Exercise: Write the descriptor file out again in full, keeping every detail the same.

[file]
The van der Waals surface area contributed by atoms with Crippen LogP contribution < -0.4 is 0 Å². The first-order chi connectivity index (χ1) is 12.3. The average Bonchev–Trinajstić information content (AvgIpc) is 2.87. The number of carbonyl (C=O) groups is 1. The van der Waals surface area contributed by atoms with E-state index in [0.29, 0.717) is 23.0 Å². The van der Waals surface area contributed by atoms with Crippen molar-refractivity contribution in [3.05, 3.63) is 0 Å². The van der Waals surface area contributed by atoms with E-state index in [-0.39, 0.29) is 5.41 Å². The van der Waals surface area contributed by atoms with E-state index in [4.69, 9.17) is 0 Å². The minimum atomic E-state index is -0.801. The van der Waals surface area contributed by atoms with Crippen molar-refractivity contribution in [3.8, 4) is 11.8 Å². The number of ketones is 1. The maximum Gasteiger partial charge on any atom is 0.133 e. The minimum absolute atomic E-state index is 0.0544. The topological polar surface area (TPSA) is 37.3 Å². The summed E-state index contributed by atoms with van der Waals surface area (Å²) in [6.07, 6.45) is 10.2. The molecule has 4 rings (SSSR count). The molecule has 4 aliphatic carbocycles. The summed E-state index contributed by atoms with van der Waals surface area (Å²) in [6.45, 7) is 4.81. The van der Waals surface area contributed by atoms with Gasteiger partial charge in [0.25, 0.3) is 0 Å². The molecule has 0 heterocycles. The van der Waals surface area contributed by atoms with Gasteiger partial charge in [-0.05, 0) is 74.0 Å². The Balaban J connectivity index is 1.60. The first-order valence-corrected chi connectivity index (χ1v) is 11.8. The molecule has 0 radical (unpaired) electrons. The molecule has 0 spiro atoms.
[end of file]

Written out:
The van der Waals surface area contributed by atoms with Crippen LogP contribution < -0.4 is 0 Å². The first-order chi connectivity index (χ1) is 12.3. The average Bonchev–Trinajstić information content (AvgIpc) is 2.87. The number of carbonyl (C=O) groups is 1. The van der Waals surface area contributed by atoms with E-state index in [0.29, 0.717) is 23.0 Å². The van der Waals surface area contributed by atoms with Crippen molar-refractivity contribution in [3.05, 3.63) is 0 Å². The van der Waals surface area contributed by atoms with E-state index in [-0.39, 0.29) is 5.41 Å². The van der Waals surface area contributed by atoms with E-state index in [4.69, 9.17) is 0 Å². The minimum atomic E-state index is -0.801. The van der Waals surface area contributed by atoms with Crippen molar-refractivity contribution in [3.8, 4) is 11.8 Å². The number of ketones is 1. The maximum Gasteiger partial charge on any atom is 0.133 e. The minimum absolute atomic E-state index is 0.0544. The topological polar surface area (TPSA) is 37.3 Å². The summed E-state index contributed by atoms with van der Waals surface area (Å²) in [6.07, 6.45) is 10.2. The molecule has 4 rings (SSSR count). The molecule has 4 aliphatic carbocycles. The summed E-state index contributed by atoms with van der Waals surface area (Å²) in [6.45, 7) is 4.81. The van der Waals surface area contributed by atoms with Gasteiger partial charge in [0.25, 0.3) is 0 Å². The molecule has 0 heterocycles. The van der Waals surface area contributed by atoms with Gasteiger partial charge in [-0.05, 0) is 74.0 Å². The Balaban J connectivity index is 1.60. The first-order valence-corrected chi connectivity index (χ1v) is 11.8. The molecule has 0 radical (unpaired) electrons. The molecule has 0 spiro atoms.